GoDaddy Inc. (NYSE:GDDY), the world's largest website registrar, made its stock market debut Wednesday with an initial public offering that values the company at $5.48 billion. Shares leaped more than 30 percent after the stock opened for trading at $26.15, and rose as high as $26.84, after being priced at $20 a share.

The company had priced its IPO at $20 per share Tuesday evening, above its previous range of $17 to $19 per share. The company raised $460 million as part of the offering.

GoDaddy's market value of more than $5 billion places the company in a range with companies like office supply retailer Office Depot Inc. ($5.02 billion), restaurant chain Domino's Pizza Inc. ($5.59 billion) and low-cost carrier Spirit Airlines Inc. ($5.63 billion).

The Scottsdale, Ariz.-based company manages about a fifth of the world's Internet domains with around 13 million customers and nearly 60 million domains under its management. The company helps individuals and businesses set up Internet domains and offers website building, hosting and security and other services. GoDaddy lost $143.3 million in 2013 on revenue of $1.4 billion, and had a debt of $1.5 billion as of May 2014, according to its IPO filing with the Securities and Exchange Commission.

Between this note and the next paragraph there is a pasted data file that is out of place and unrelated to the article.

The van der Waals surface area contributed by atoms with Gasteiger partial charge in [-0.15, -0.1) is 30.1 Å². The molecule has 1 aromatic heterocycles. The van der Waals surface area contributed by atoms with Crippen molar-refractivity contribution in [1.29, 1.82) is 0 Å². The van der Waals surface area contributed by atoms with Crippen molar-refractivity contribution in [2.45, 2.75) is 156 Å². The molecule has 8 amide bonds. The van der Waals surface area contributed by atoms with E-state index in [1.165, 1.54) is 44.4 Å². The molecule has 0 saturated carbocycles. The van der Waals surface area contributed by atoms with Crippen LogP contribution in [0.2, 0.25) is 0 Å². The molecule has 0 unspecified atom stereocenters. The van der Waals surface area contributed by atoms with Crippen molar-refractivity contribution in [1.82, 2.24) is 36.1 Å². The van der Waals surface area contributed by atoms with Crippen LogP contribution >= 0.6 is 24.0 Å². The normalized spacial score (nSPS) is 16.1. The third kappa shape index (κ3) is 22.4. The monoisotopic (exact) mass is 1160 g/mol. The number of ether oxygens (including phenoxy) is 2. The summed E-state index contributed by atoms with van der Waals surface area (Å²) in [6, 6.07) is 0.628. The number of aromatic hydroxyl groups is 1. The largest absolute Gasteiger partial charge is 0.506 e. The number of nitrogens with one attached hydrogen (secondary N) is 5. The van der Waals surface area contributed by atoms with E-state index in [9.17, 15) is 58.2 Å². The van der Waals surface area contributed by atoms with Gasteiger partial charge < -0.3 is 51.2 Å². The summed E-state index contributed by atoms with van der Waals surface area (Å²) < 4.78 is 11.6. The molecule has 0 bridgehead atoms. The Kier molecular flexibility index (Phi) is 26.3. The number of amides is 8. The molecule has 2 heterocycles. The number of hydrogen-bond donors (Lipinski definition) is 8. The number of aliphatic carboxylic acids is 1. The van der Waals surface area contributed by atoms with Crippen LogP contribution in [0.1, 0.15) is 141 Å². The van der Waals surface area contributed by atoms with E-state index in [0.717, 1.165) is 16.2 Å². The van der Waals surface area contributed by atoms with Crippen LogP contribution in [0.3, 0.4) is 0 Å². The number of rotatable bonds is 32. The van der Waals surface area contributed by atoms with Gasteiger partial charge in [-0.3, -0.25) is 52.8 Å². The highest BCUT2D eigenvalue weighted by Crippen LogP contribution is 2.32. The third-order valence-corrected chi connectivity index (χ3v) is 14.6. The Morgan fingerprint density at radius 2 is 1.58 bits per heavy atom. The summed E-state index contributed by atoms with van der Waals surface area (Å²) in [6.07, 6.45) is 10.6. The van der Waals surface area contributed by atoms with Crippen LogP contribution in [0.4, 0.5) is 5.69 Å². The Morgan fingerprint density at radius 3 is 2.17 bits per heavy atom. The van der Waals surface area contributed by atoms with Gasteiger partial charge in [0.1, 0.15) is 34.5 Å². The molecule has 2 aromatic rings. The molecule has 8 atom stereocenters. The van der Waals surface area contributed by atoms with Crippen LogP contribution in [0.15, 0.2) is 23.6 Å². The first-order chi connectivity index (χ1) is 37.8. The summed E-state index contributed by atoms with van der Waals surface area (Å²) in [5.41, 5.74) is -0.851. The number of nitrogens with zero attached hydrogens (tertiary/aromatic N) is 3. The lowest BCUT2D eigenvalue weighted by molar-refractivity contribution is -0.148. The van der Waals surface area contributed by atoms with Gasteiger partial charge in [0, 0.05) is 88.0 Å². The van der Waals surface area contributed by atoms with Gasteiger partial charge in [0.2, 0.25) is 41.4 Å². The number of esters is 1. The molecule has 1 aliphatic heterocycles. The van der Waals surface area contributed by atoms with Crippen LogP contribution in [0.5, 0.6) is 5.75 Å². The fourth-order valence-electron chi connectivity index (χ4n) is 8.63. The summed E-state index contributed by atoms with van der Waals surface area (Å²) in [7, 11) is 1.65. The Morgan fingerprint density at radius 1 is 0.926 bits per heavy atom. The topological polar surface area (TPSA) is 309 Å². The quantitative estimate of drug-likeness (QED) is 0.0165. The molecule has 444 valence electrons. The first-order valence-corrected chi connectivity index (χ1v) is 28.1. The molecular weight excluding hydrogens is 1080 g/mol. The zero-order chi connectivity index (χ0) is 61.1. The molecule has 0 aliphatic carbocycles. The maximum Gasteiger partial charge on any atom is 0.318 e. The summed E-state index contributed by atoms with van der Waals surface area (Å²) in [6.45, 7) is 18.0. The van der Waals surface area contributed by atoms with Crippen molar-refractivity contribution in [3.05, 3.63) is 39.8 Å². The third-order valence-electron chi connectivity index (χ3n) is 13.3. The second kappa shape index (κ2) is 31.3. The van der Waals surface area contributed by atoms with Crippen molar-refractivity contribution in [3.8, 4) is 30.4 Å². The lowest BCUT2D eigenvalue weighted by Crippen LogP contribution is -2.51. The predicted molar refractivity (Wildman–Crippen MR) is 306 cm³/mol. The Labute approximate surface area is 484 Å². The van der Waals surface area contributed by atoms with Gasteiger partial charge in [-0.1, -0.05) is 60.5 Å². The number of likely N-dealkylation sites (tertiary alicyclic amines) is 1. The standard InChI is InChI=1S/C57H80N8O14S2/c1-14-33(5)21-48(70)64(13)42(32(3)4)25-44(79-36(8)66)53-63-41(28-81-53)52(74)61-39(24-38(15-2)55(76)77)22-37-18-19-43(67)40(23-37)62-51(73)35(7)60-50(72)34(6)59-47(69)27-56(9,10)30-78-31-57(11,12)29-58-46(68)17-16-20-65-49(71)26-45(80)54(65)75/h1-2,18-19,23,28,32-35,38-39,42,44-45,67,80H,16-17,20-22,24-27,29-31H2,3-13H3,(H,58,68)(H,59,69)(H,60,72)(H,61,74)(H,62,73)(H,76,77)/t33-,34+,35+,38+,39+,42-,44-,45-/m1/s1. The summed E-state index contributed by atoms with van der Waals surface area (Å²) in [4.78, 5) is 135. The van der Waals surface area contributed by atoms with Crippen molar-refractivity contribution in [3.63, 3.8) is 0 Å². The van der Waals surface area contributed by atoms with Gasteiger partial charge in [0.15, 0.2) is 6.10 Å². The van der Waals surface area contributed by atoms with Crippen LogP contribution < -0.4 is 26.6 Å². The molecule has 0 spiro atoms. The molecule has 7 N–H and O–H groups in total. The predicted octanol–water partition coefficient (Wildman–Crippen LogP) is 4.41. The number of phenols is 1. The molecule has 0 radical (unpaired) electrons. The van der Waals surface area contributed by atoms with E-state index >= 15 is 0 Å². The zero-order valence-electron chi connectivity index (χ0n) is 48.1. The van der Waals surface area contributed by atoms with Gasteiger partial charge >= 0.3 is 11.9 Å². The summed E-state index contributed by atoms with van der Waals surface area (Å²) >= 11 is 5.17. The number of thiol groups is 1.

Known for its racy advertising campaigns, the company has become a household name by sponsoring Nascar driver Danica Patrick and featuring her in some television ads. GoDaddy’s provocative Super Bowl commercials featuring scantily clad supermodels such as Bar Refaeli also helped propel its name recognition.

The company is the most notable technology IPO so far this year. In January, data storage provider Box Inc. (NYSE:BOX) went public. Box's stock opened above its $14 price range at $20.20 per share, and the company's market cap at the close of trading on Jan. 23 was around $2.8 billion. However, Box shares have lost more than 2 percent since its debut and traded down 3.8 percent Wednesday to around $19.

Founder Bob Parsons launched GoDaddy in 1997 as Jomax Technologies and first sought to take the company public in 2006. That IPO never happened because of unfavorable market conditions. In December 2011, private equity firms Kohlberg Kravis Roberts & Company, Silver Lake Partners and the venture capital firm Technology Crossover Ventures bought GoDaddy for $2.25 billion. The company filed for an IPO again last June.

Morgan Stanley, JPMorgan Chase and Citigroup are leading the underwriting for the GoDaddy IPO.